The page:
Naturally as a first time parent I would like to see more immediate reward and hear Lucy speaking in both languages without mixing them or without picking the word according to its simplicity not the language. Sometimes I feel like I am loosing the battle because majority of people around us speak English, TV is in English, and, well, English is easier tongue than Polish. How to compete with box when in Polish it is pudełko, ball vs. piłka, more vs. jeszcze, or please vs. proszę?
I talk to Lucy in Polish, we have Polish songs and books (although not as many as in English). But most importantly we have Skype! Thanks to Skype Lulu is able to talk with grandparents in Poland as much as she wants. I think that this real necessity to speak Polish in order to communicate will be Lucy's biggest motivation in the future. As Lucy will be growing up I am hoping to introduce her via Skype to more of her Polish family and hooked her up with kids of my friends in Poland. Although, they may want to use this opportunity to expose their kids to native speaker and to make them practice the art of conversation in English :-)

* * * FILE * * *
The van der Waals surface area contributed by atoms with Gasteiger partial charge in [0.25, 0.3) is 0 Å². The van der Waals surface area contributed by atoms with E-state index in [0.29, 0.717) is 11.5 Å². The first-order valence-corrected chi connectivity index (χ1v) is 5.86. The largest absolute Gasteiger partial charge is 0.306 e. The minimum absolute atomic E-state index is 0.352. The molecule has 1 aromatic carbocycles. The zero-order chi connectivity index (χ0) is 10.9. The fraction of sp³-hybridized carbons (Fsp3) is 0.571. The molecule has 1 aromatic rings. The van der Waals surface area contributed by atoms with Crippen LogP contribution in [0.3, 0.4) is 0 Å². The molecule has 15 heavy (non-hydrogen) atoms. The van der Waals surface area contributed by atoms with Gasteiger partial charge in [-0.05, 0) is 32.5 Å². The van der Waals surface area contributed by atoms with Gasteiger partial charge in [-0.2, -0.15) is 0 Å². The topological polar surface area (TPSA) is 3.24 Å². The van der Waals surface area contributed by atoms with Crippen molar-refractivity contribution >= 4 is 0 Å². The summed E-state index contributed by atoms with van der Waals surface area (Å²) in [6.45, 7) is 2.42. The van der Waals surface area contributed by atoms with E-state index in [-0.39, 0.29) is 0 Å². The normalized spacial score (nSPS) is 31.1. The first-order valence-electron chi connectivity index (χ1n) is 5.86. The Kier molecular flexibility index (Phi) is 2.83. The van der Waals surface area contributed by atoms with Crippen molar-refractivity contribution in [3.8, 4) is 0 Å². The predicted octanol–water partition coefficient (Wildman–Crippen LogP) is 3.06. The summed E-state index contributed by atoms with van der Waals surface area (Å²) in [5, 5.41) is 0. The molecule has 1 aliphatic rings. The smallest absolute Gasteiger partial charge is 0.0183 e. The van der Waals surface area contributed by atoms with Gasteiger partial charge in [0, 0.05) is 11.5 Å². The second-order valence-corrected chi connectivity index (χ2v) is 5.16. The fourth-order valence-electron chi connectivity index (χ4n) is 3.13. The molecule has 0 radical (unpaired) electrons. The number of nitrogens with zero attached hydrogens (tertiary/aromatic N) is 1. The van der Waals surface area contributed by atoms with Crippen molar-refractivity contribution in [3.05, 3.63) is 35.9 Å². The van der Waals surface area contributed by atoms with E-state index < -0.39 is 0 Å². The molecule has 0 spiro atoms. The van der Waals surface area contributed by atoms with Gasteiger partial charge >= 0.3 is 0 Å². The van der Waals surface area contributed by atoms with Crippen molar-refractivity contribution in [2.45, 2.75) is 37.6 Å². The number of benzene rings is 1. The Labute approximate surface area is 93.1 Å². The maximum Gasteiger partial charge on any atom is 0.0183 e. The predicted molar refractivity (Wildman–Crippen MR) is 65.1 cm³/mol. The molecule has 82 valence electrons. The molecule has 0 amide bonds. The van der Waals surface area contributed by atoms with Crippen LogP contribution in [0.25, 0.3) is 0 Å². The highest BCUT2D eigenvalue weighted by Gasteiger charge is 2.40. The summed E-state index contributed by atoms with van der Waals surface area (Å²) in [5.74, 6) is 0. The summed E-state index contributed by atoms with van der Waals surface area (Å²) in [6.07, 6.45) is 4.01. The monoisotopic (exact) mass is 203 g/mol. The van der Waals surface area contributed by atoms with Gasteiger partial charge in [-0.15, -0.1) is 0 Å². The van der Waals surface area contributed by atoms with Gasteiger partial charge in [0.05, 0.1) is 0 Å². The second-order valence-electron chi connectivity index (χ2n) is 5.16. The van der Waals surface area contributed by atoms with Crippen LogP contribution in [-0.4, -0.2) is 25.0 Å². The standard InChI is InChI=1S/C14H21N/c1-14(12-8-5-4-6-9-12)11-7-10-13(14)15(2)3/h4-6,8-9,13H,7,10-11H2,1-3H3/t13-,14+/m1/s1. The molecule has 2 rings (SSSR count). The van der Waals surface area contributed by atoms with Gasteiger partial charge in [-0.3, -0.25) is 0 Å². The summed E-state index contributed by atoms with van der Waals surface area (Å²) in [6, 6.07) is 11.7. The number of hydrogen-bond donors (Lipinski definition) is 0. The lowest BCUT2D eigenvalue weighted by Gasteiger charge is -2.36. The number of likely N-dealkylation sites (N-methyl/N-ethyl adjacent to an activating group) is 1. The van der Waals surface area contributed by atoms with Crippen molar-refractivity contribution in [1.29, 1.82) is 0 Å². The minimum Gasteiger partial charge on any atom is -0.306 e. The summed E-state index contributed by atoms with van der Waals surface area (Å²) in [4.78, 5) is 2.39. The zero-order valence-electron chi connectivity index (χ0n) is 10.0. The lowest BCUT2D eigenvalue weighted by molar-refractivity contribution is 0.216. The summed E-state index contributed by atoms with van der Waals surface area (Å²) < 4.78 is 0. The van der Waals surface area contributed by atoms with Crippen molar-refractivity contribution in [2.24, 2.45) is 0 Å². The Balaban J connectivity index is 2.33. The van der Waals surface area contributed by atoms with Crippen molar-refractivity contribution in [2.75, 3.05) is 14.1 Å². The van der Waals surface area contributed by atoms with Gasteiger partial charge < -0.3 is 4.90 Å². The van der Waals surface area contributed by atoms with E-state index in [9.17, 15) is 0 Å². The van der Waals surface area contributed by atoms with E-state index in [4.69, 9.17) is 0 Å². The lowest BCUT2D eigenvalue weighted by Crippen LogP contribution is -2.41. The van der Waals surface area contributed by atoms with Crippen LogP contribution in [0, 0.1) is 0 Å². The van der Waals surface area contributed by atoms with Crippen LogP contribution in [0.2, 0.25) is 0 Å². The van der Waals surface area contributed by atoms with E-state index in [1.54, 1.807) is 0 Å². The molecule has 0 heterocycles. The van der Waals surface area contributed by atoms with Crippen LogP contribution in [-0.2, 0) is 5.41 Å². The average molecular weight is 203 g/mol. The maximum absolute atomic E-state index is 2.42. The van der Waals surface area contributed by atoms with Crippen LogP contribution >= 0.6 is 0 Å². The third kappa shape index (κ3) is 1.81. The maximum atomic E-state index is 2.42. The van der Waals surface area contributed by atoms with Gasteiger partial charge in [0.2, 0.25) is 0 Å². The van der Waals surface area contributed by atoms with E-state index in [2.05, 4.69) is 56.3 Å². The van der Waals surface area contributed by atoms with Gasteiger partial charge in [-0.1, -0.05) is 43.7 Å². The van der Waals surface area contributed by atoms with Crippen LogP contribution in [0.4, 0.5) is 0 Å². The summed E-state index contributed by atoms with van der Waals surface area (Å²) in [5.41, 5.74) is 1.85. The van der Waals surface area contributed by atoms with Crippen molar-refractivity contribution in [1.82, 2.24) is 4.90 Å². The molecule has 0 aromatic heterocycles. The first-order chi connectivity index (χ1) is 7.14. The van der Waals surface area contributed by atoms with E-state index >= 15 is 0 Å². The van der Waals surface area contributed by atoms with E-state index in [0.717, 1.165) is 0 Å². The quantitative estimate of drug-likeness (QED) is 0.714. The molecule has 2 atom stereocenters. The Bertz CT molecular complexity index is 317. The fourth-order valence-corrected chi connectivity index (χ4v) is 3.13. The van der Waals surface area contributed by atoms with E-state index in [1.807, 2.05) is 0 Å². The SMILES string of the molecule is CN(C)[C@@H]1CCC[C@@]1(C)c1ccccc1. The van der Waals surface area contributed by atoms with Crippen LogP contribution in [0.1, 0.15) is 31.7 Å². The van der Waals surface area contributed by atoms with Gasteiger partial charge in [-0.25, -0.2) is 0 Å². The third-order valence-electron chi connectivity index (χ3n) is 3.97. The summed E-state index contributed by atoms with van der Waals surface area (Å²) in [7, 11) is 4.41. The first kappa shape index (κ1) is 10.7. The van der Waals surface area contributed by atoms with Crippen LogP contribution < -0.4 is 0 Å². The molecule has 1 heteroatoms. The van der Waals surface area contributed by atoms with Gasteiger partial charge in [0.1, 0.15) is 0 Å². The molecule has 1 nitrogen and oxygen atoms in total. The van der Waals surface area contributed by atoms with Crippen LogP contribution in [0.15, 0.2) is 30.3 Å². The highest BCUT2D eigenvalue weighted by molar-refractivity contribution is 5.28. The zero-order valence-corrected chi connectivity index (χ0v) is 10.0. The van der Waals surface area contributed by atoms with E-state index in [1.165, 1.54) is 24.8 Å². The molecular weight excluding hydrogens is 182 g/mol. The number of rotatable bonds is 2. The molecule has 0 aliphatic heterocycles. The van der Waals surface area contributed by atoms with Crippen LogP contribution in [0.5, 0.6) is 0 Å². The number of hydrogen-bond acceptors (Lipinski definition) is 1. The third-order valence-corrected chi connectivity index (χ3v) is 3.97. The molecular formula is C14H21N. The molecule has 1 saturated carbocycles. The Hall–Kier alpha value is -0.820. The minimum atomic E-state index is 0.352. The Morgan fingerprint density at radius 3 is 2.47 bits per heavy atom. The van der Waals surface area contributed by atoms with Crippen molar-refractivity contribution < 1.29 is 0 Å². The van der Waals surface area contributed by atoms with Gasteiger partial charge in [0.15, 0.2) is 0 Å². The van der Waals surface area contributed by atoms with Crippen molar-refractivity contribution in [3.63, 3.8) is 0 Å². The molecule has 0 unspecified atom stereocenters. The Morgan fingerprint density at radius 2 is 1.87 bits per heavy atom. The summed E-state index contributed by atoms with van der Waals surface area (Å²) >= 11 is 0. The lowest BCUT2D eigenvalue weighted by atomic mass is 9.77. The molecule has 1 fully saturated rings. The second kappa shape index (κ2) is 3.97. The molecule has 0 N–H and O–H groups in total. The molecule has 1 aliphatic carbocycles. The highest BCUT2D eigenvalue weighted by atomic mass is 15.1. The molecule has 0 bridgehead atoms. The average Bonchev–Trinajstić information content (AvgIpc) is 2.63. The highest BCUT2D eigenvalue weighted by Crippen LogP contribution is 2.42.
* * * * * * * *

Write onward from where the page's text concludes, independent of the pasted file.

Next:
I love to read. I have so many great Polish books. I dream that one day I will be able to discuss them with my daughter. Will she be able to read Polish? Or, most importantly, will she like to read at all? I guess the time will show.
It is well know fact that bilingual kids have certain advantages over the monolingual ones. Speaking in two tongues improves creativity, abstract thinking, flexibility, literacy skills and also better cross -cultural understanding and self confidence. Who wouldn't want it for the child?!Do you have interesting resources about rising bilingual child or cool ideas of how to boost the opportunities to speak in the minority language?